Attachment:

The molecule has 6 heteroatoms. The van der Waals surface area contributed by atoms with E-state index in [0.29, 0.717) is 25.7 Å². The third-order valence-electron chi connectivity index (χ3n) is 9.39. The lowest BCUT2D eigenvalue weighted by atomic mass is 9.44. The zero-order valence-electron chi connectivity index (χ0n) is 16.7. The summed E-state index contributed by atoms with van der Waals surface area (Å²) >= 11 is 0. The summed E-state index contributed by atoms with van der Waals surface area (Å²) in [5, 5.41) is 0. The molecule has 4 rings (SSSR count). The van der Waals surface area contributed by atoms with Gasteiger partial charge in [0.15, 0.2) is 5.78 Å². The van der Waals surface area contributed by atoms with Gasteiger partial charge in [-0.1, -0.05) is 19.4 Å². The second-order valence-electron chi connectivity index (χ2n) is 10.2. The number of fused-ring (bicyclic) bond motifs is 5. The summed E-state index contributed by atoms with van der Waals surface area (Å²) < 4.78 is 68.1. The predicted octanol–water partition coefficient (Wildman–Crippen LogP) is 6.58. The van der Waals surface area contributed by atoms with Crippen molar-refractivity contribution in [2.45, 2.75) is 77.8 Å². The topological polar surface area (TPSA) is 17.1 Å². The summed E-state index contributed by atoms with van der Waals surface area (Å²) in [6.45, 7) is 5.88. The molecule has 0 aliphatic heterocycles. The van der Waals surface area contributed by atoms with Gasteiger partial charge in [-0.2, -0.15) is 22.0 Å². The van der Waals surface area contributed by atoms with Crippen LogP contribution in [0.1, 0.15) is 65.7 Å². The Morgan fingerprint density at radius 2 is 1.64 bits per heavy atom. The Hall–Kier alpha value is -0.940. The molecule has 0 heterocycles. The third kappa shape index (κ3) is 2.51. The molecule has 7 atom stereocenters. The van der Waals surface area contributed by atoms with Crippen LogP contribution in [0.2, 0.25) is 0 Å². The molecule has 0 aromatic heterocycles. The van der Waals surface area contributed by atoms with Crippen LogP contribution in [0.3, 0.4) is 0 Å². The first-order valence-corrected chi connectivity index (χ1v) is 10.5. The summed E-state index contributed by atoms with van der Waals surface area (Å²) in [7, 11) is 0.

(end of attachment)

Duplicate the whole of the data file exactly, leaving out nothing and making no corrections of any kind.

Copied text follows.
The molecule has 6 heteroatoms. The van der Waals surface area contributed by atoms with E-state index in [0.29, 0.717) is 25.7 Å². The third-order valence-electron chi connectivity index (χ3n) is 9.39. The lowest BCUT2D eigenvalue weighted by atomic mass is 9.44. The zero-order valence-electron chi connectivity index (χ0n) is 16.7. The summed E-state index contributed by atoms with van der Waals surface area (Å²) >= 11 is 0. The summed E-state index contributed by atoms with van der Waals surface area (Å²) in [5, 5.41) is 0. The molecule has 4 rings (SSSR count). The van der Waals surface area contributed by atoms with Gasteiger partial charge in [0.15, 0.2) is 5.78 Å². The van der Waals surface area contributed by atoms with Gasteiger partial charge in [-0.1, -0.05) is 19.4 Å². The second-order valence-electron chi connectivity index (χ2n) is 10.2. The number of fused-ring (bicyclic) bond motifs is 5. The summed E-state index contributed by atoms with van der Waals surface area (Å²) < 4.78 is 68.1. The predicted octanol–water partition coefficient (Wildman–Crippen LogP) is 6.58. The van der Waals surface area contributed by atoms with Crippen molar-refractivity contribution in [2.45, 2.75) is 77.8 Å². The topological polar surface area (TPSA) is 17.1 Å². The summed E-state index contributed by atoms with van der Waals surface area (Å²) in [6.45, 7) is 5.88. The molecule has 0 aliphatic heterocycles. The van der Waals surface area contributed by atoms with Gasteiger partial charge in [-0.2, -0.15) is 22.0 Å². The van der Waals surface area contributed by atoms with Crippen LogP contribution in [0.1, 0.15) is 65.7 Å². The Morgan fingerprint density at radius 2 is 1.64 bits per heavy atom. The Hall–Kier alpha value is -0.940. The molecule has 0 heterocycles. The third kappa shape index (κ3) is 2.51. The molecule has 7 atom stereocenters. The van der Waals surface area contributed by atoms with Crippen LogP contribution in [0.2, 0.25) is 0 Å². The molecule has 0 aromatic heterocycles. The van der Waals surface area contributed by atoms with Crippen LogP contribution in [0.3, 0.4) is 0 Å². The first-order valence-corrected chi connectivity index (χ1v) is 10.5. The summed E-state index contributed by atoms with van der Waals surface area (Å²) in [7, 11) is 0.